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A legacy stained in 1999

Minati Singha, April 5, 2019: The Times of India

Two churches, one in the midst of mud houses, another in an open field, were locked on the day the reporter visited the village
From: Minati Singha, April 5, 2019: The Times of India

Twenty years after Graham Stuart Staines, his sons Philip (10) and Timothy (six) were burnt to death by a rabid bunch that claimed he was converting people in the name of missionary activity, Manoharpur, a nondescript tribal village about 250 km from the state capital of Bhubaneswar, still mourns the man they called Sahibo.

"There's a film now out that talks about his death, but here he's still alive here. Sahibo was warm-hearted and friendly. He would speak to us in Santhali and also in Odia, Hindi and English. He used to eat and sleep with us. The children were also very nice,” said Bikram Marandi, a 75-year-old villager, tears filling his eyes as he remembered the night Staines and his children were lynched. The vehicle in which the missionary and his sons were sleeping had been parked in front of Marandi’s house that night.

Our rooms were locked from the outside and I could not save them. I don’t know how it happened. We don’t know the people who did this. I can never forget that night in my life

Bikram Marandi, 75-year-old villager, Staines vehicle was burnt in front of his house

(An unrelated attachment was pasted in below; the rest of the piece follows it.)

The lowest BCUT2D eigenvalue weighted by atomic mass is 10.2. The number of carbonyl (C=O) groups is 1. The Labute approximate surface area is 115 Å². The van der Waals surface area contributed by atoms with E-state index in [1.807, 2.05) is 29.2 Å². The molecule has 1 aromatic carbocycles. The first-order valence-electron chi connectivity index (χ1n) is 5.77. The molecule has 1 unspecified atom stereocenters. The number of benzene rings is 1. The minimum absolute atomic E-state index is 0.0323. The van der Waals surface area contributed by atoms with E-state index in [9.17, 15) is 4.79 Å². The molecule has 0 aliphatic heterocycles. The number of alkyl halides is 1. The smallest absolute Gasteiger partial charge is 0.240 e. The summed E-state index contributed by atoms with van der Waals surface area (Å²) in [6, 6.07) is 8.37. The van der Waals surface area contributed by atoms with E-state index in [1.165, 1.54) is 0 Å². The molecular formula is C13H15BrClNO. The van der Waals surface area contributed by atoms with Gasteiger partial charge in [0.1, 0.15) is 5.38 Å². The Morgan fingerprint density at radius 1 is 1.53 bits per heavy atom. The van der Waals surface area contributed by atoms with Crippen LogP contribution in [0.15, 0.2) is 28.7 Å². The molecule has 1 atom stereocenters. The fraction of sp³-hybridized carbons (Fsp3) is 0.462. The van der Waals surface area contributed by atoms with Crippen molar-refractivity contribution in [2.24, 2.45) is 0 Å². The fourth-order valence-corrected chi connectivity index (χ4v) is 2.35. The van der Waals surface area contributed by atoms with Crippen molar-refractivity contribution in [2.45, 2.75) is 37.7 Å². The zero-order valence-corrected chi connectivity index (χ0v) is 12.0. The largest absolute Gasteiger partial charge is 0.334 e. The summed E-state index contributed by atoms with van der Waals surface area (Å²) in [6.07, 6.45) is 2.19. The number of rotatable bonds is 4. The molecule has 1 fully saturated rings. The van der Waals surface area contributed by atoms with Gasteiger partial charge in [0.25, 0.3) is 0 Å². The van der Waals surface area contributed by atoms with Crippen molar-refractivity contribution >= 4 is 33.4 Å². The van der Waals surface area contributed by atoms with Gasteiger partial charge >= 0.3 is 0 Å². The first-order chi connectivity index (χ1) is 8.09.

Manoharpur, a remote village in Keonjhar district, grabbed the attention of the world on January 22, 1999, when Staines, an Australian, along with his two little sons, was burnt to death by a group of men who suspected him of carrying out forced conversions.

Twenty years after the ghastly incident which shocked the nation’s conscience and brought down international condemnation on the state government, a film on the life and times of Staines has been made, bringing back focus on Manoharpur and its people.

“Our rooms were locked from the outside and I could not save them. I don’t know how it happened. We don’t know the people who did this. I can never forget that night in my life,” Marandi said, crying out aloud, as he might have many years ago.

The village itself hasn't changed much since the time Staines walked its roads. Just at the point Manoharpur starts, there's a faded board on a dilapidated house with a broken boundary wall. It reads 'Primary Health Centre, Manoharpur'. A few steps away, there is a post office that's locked despite it being a working day. There are two churches -- one of them is crammed amid small but neatly built mud houses and the other is on an open field. Both are locked, like the post office. A narrow road divides the picturesque, forest-encircled village of around 700 households. Villagers here belong to the Santhal, Munda and Kolha tribal communities and depend on farming and forest produce for a livelihood.

“The people live here in acute poverty," said Rodia Soren, who was closely associated with Staines. "If someone promises food and education for children and healthcare for the ailing, they will listen to that person. What’s wrong in this? Few from here who are earning good money are doing so because they got education. What does it matter if they are also Christian?”

Since 1999, Manoharpur’s only visible nod to time and progress is a tarred road that has replaced the kutcha one, and some mobile towers. There is a high school but it lacks teachers; the health centre rarely sees a doctor. The biggest change that has happened since that fateful night is actually invisible – villagers have become alert. They mistrust outsiders and inform police on the slightest hint of a provocation or conflict, which is against Santhali culture. “Earlier, we used to solve our problems among ourselves. Now we go to the police,” said a villager.